The archaeologist who unsuccessfully nominated the Kings Meadows Convict Station for inclusion in the Tasmanian Heritage Register says the experience has highlighted to him that the state's archaeological community needs to take a more active role in ensuring historic sites are protected.
Richard Tuffin's comments come after the Tasmanian Heritage Council determined in December that there weren't enough physical remains of the Kings Meadows site and that it had been too severely impacted by agricultural and subdivision work to warrant its own entry on the THR.
THC chairwoman Brett Torossi said in a statement that the council's conclusion was that "the combination of these factors have reduced the heritage values and diminished the integrity of its features to the point where entering the site on the [THR] could not be justified".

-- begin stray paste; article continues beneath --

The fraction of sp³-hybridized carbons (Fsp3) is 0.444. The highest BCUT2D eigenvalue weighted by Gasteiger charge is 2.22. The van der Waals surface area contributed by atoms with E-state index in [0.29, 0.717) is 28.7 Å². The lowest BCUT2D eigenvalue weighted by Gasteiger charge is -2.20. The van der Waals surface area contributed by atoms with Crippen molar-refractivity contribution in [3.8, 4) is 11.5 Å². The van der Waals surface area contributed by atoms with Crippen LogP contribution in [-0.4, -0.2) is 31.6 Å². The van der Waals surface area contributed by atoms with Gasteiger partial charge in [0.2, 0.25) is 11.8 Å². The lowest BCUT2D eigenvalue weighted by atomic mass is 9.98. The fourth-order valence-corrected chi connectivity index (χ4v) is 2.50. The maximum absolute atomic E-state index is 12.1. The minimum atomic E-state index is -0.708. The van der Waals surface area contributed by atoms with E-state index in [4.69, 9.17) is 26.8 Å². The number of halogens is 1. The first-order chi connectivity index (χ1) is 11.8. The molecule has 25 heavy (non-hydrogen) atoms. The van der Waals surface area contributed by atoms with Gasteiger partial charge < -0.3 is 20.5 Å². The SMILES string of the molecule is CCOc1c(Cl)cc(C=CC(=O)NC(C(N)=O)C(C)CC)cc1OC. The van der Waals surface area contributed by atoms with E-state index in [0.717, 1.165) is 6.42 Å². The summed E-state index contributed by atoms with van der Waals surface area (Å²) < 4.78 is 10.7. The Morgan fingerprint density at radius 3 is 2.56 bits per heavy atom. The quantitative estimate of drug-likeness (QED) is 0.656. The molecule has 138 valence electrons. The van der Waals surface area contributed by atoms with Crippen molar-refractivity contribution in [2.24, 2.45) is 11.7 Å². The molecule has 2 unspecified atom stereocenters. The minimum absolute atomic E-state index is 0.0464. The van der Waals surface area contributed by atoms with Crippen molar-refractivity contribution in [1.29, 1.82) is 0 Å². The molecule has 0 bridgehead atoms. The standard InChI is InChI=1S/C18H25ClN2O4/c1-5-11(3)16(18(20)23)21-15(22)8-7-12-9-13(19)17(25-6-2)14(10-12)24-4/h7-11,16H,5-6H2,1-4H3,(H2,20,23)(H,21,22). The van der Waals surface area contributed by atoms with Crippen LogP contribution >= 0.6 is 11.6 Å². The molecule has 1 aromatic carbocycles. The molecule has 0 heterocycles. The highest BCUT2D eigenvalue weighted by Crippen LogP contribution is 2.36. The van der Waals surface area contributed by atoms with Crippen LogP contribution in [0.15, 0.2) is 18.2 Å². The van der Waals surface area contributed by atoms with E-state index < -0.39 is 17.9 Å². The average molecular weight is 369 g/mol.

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The unearthing of the convict station, dating back to 1837, followed an excavation of the site in November 2018 as part of works on a City of Launceston-approved subdivision. It's believed the station had been incorrectly listed on the register as being located at Relbia.
"[This experience] has made me aware that the archaeological community needs to be a bit more vociferous and a bit more active in taking an interest in what's going on and trying to make sure that what is happening is the best that we can do," Dr Tuffin said. "Because ... we destroy sites by digging them."
Dr Tuffin said he was disappointed the THC had appeared to focus on a particular criterion in the Historic Cultural Heritage Act in assessing the site's worthiness of being included in the register.
"Their argument, I guess, was that there wasn't much of [the site] left," he said.
"But there's also other criteria to hang it off, like criterion (a): it is important in demonstrating the evolution or pattern of Tasmania's history.
"From a European settlement perspective, the convict system is pretty much fundamental to the course and development of later Tasmanian history."